A former Suffolk County, N.Y., police officer who said he was subjected to death threats and harassment because he is bisexual was awarded $270,000 on Friday by a federal jury, his lawyer said.
John Weeks, a 10-year veteran of the department from East Islip, claimed in a lawsuit, filed in U.S. district court in Central Islip, that he had been harassed and discriminated against based on his sexual orientation. "The Suffolk County police department turned a blind eye when superior officers violated Officer Weeks's constitutionally protected rights," said attorney Rick Ostrove.
The police department said it was preparing comments to be released later Friday.
Ostrove said the harassment, which began in 1999 when internal affairs officers found links to gay Web sites on his client's home computer, included a message left on a bathroom wall that said "Weeks will die like Matthew Shepard." Shepard was the Laramie, Wyo., gay man who died in 1998 after being beaten and tied to a fence. Other offenses included hanging "antigay and sometimes pornographic depictions throughout the precinct," Ostrove said.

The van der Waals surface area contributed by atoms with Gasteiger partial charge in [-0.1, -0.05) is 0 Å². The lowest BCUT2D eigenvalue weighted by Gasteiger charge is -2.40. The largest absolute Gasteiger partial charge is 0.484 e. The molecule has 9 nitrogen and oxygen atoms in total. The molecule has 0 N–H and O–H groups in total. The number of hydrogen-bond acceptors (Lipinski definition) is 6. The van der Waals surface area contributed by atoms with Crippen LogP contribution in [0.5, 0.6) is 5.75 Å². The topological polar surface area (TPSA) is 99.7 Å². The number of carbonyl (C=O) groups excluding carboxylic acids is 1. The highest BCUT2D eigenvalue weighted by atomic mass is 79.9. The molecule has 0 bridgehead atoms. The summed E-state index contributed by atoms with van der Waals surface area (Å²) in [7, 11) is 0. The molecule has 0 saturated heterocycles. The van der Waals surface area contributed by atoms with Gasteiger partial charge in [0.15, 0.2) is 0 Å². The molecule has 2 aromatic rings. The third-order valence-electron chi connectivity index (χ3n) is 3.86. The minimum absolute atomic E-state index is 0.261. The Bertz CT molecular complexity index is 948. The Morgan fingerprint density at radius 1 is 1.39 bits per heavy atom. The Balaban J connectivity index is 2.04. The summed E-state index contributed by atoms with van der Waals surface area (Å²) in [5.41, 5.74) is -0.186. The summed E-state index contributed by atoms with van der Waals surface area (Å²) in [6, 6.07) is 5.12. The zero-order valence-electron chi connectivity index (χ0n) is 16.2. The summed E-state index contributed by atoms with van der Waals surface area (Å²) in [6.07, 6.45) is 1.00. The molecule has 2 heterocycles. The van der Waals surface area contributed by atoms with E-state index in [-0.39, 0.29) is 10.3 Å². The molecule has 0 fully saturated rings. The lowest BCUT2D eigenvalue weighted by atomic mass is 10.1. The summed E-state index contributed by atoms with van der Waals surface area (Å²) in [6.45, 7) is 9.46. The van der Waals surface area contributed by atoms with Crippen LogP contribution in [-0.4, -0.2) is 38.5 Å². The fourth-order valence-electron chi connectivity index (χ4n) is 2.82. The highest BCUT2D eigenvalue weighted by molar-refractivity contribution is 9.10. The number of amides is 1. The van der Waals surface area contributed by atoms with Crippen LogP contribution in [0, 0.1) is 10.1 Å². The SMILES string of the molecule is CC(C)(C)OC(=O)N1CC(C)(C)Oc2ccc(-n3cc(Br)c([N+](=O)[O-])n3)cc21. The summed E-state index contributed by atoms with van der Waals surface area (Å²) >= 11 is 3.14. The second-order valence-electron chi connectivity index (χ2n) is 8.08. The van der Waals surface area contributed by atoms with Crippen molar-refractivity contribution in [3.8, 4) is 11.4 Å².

Weeks, who was fired in October 2002, said in a statement that he was "gratified that the jury has sent a clear message that discriminatory behavior in the workplace, particularly by a police department, will not be tolerated." Although Weeks had sought $10 million in his lawsuit and only received $270,000, his attorney said the verdict still represents a victory. "We're just very pleased," Ostrove said. "The jury found that he was subjected to a hostile work environment."
The attorney said that although Weeks is appealing his firing through his union, he is continuing his education and is working toward becoming an accountant.
This is the second time in a year that the Suffolk County police department has lost a federal bias lawsuit. Last May, Officer Felicia Collins was awarded $229,500 in damages after winning a civil rights lawsuit in which she claimed to be the victim of a campaign of harassment. She said she was denied advancement because she is a black woman and that the abuse she suffered came from both her
peers and supervisors. Ostrove was also the lawyer in that case. (AP)
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